An early morning after yet another sleepless night, I went to local coffee shop to grab a pick me up before a full day of work. I anxiously ordered mocha ( my thoughtless choice) and carefully walked towards the back of the coffee shop.
SCRRRREEEEEEEECH a shrill voice cuts the air. No. I thought. Please no. I slowly turned to see a very nice family sitting down at the front. the baby was screaming.
SCRRRREEEEEEEECH scraped the voice inside my ear. I took a few deep breaths attempting to not physically cringe, covering my ears and whimpering every time it happened. I took my mocha to the farthest back I could go, put my headphones in, and breathed a sigh. I desperately wanted to keep my rage in check. (We’ll get to that in a second.)
Two sips into my mocha and I’ve left the shop, leaving my still warm coffee on the table.
Why am I telling you this story? If you are still confused, I’ll give another example. A few months ago I’d had a long day and went to a quiet Ethiopian restaurant for an early lunch. That hope was disrupted by some of the rudest white women. They were loud, demanding, ignorant, and disruptive. The woman who worked there and I bonded over their rudeness a few tables over and they still ignored her. They were having too much fun on their lunch date to the ‘exotic’ restaurant to notice how every brown person around them was uncomfortable. The sad thing, I see this all the time. Another example, two loud white men entered a quiet Japanese restaurant. They were demanding, Their laughter and remarks echoed throughout the restaurant, their drunkenness was disturbing everyone around them but mostly the workers who brought them sake bombs. The barely hidden disgust on the waitress’s face went unnoticed as she said nothing. I saw it and seethed feeling helpless and just as unseen as she felt.
White people, why y’all gotta take up so much damn space?! Can you really not see how it affects everyone around you? I’m at my limit with this and I, in so many ways, feel utterly helpless. Minorities, Black people in particular, aren’t allowed to do these things. Not only must we make way for the white people around us, but we must suppress our own feelings out in public, and be unseen for the comfort of the white people around us. During moments like these I think back to when I was an extra in a movie and the director told us that for the scene to work we needed to crowd round the main character, but find a natural way to move out of his way as he moved through the crowd. On film he was pushing through a crowded room, in reality there was essentially no crowd at all. Some of us get the film version and don’t even know it.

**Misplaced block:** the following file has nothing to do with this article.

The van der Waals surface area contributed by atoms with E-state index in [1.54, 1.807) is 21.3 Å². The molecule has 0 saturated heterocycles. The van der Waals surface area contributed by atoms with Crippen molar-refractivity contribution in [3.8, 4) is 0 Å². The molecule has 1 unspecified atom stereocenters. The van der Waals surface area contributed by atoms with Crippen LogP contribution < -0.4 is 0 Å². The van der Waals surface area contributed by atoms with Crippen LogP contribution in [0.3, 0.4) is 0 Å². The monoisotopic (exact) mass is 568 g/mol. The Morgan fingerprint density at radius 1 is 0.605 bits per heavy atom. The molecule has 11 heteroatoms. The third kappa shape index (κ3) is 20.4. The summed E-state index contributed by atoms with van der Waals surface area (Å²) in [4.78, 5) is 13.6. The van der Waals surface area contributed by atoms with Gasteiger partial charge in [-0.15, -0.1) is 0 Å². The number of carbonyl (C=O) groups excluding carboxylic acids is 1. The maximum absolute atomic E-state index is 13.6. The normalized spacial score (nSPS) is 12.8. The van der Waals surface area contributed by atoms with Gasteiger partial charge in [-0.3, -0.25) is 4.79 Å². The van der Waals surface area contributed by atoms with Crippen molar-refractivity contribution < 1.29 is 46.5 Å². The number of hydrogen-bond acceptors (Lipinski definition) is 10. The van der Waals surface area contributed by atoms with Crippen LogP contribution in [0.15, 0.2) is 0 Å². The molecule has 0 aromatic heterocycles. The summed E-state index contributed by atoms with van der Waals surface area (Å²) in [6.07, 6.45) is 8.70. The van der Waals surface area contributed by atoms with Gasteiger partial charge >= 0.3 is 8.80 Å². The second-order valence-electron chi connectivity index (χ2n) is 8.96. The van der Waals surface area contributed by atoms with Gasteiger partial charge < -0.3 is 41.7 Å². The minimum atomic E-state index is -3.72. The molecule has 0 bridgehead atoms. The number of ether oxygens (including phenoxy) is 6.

Every moment of my life in white culture is contrived. “Problematic” parts about myself and feelings are suppressed for my own safety. I walk through this world on eggshells knowing that I have to always be the respectful Black. And you know what, I realize it’s a leftover from the Jim crow etiquette but I also don’t know another way to live. White Americans, do you know what living like that is like? Probably not. Although I’d never wish it on you, sometimes I wish you could see all the ways in which Black people are made uncomfortable for your comfort in ways you don’t even know exist. I wish that sometimes white Americans understood what it was like to always see scorn reflected in the eyes of the people around you, of people making assumptions about you and feeling too fearful to speak up. I’m not shy, I just feel unsafe.
The twisted thing is that, if Black people act like white people at anytime, we are labeled. We are animals. We are disruptive. We are don’t care about compromises. Back in April a group of POC went to dinner together. And as a part of our cultures we let our feeling and passion out. It felt safe to fully be ourselves. I, on the other hand, was having an anxious reaction during this dinner. I was closest to the only other table in this tiny restaurant. I felt nauseous as I could feel their eyes and judgement. I could hear the little things they said which they thought we couldn’t hear. I saw the closed off body language, could feel their annoyance rolling off of them. Their leader and I got into a staring contest. He backed down but I could still feel his eyes. Why were we labeled disruptive and yet the bachelorette party that was VERY drunk on my plane a year ago, was fine. They were having fun, We were not gently moving out of the way of those people and they dared to be annoyed. I’m not allowed to tell white people that they are being disruptive. I can’t speak up for the others. It’s why I constantly have a ‘white boy’ with me when I actually need to get things done. If I stay close enough to them when the crowd parts for them I can come along too, hopefully bringing others with me. White people are allowed to, are expected to, be able to be as big as they want anytime. I assume I’ll be ignored except to spew malice in my general direction.
If you care about the unseen people in your life, and happen to be white, here’s some things you can do.
- Call each other out for being nuisances. Minorities aren’t allowed to do so, somebody has to.
- Step back and notice if people are adjusting for you
- In minority spaces, be respectful. Don’t know how? Order carry out.
- Didn’t mean mug Black people having fun, mind yo business
- Teach your children how to behave in public (if you don’t see Black kids doing it, yours shouldn’t be). You brought them into the world, you can take them out. Or at least outside.
- Racist jokes happening in the room you are in? Don’t allow that shit. We hear it, and see you.
- Redirect help towards us in stores, restaurants, banks, etc.
- Listen when your friends tell you something.
- Go with your friends to gyno appointments (better to look like a couple than a single parent). (Yeah, that one is personal. People assume shit.)